Mercedes ends 5-continent autonomous testing
Five-month Mercedes-Benz Intelligent World Drive ended at CES 2018Joe Duarte
Published: February 2, 2018, 4:00 PM
Updated: February 7, 2018, 2:30 AM
As with other auto companies speeding toward autonomous driving, Mercedes-Benz is testing its products and technology in real-world scenarios, but the German company knows that autonomous driving must overcome different challenges in different parts of the world, which is why it set up a 5-continent driving test.
The 5-month Mercedes-Benz Intelligent World Drive, which ended at the 2018 Consumer Electronics Show (CES 2018) in Las Vegas at the beginning of the year, was a deep learning exercise in country-specific, real-road traffic.
An autonomous technology laden S-Class completed the around-the-world-journey dealing with challenges such as crosswalk markings on Chinese highways, right-hand turns from left-hand lanes in Melbourne, Australia, overwhelming pedestrian traffic in South Africa, and dealing with stopping school buses in North America — all of them peculiarities to their respective regions, but ones that an automated vehicle must understand and deal with in proper perspective to make intelligent driving decisions.
“The Intelligent World Drive makes it clear that autonomous driving requires global development activities and test drives,” says Ola Källenius, Daimler Management Board member responsible for Group Research and Mercedes-Benz car-development. “Automated and autonomous vehicles need international learning material from actual road traffic in order to understand traffic situations and to be prepared for different scenarios.”
Completing its education in Germany, China, Australia, South Africa and the US, in that order, the automated S-Class had to adapt to national peculiarities in infrastructure, traffic laws and regulations, and the behaviour of other road users.
For example, one of the basic requirements of automated driving is traffic sign recognition, but for speed limits alone, there are different variants — North America uses high rectangles, rather than the smaller round ones in China and Europe, and Australia uses electronic displays with variable speed limits that change according to the time of day, and can even display warning signs and messages, all within a short time span.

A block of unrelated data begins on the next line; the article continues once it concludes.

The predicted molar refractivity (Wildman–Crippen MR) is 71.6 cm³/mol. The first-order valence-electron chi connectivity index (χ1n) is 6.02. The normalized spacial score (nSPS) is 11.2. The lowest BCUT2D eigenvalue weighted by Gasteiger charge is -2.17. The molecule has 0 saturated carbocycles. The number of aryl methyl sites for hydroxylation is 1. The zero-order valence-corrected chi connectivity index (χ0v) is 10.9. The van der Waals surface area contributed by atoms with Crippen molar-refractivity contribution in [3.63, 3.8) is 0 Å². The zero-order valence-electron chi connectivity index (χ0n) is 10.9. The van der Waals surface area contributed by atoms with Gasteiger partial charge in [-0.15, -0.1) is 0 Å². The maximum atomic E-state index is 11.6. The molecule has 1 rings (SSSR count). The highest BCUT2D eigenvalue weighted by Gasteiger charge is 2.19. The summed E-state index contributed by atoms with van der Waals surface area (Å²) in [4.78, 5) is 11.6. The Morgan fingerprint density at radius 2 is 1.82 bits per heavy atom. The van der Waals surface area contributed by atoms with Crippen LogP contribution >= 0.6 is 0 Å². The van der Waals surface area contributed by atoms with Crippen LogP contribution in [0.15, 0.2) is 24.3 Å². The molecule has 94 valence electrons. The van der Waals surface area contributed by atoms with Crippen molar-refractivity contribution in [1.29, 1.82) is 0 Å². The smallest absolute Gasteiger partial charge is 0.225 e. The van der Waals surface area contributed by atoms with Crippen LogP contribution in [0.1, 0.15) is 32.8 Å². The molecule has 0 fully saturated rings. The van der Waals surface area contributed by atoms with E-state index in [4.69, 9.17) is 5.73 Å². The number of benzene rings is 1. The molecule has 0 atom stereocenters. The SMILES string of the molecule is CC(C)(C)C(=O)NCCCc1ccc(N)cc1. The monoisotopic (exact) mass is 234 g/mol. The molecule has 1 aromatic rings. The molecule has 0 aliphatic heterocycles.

The “zebra crossings” in China designate pedestrian crossings in urban areas (much as what we’re accustomed to in North America), but when used on the highway, they designate the minimum observed distance between vehicles (much like our failed highway chevrons of the 1990s).
And in some North American jurisdictions, lanes are designated not just by painted dashes but sometimes by mini “domes” or reflective plates, both elevated above the road surface. They help human drivers feel or see lane designations better (especially in low-light situations) but they can confuse an autonomous lane-detection system.
Sometimes the signs and lane markings are just missing altogether, such as the missing signs at intersections in South Africa, and also warning signs at hazards such as speed bumps. Plus, overtaking on single lane roads is often performed by the vehicle being overtaken moving onto the paved should, so an autonomous vehicle would have to know when to pull over to be overtaken, or when to recognize it is being encouraged to overtake a slower-moving vehicle.
And then there is the infamous “Hook Turn” in downtown Melbourne, where a right turn (across traffic) from a road used by street cars must be performed from the farthest left lane only on a red light. The idea is to allow all forward moving traffic to pass before the turn is negotiated, and to cross the street-car tracks at right angles, presumably for safety (as it is mostly used by cyclists in other world regions). The theoretical equivalent in North America would be to turn left from the right-hand turn lane.
And then there is the interaction with non-motorized road users, such as cyclists, pedestrians and animals, all of which have their own unpredictable, and sometimes unique, road behaviours.
Ultimately, the easiest way to deal with these discrepancies is to harmonize road standards at the global level, but we’re dealing with countries where sometimes traffic lights don’t bear any authority.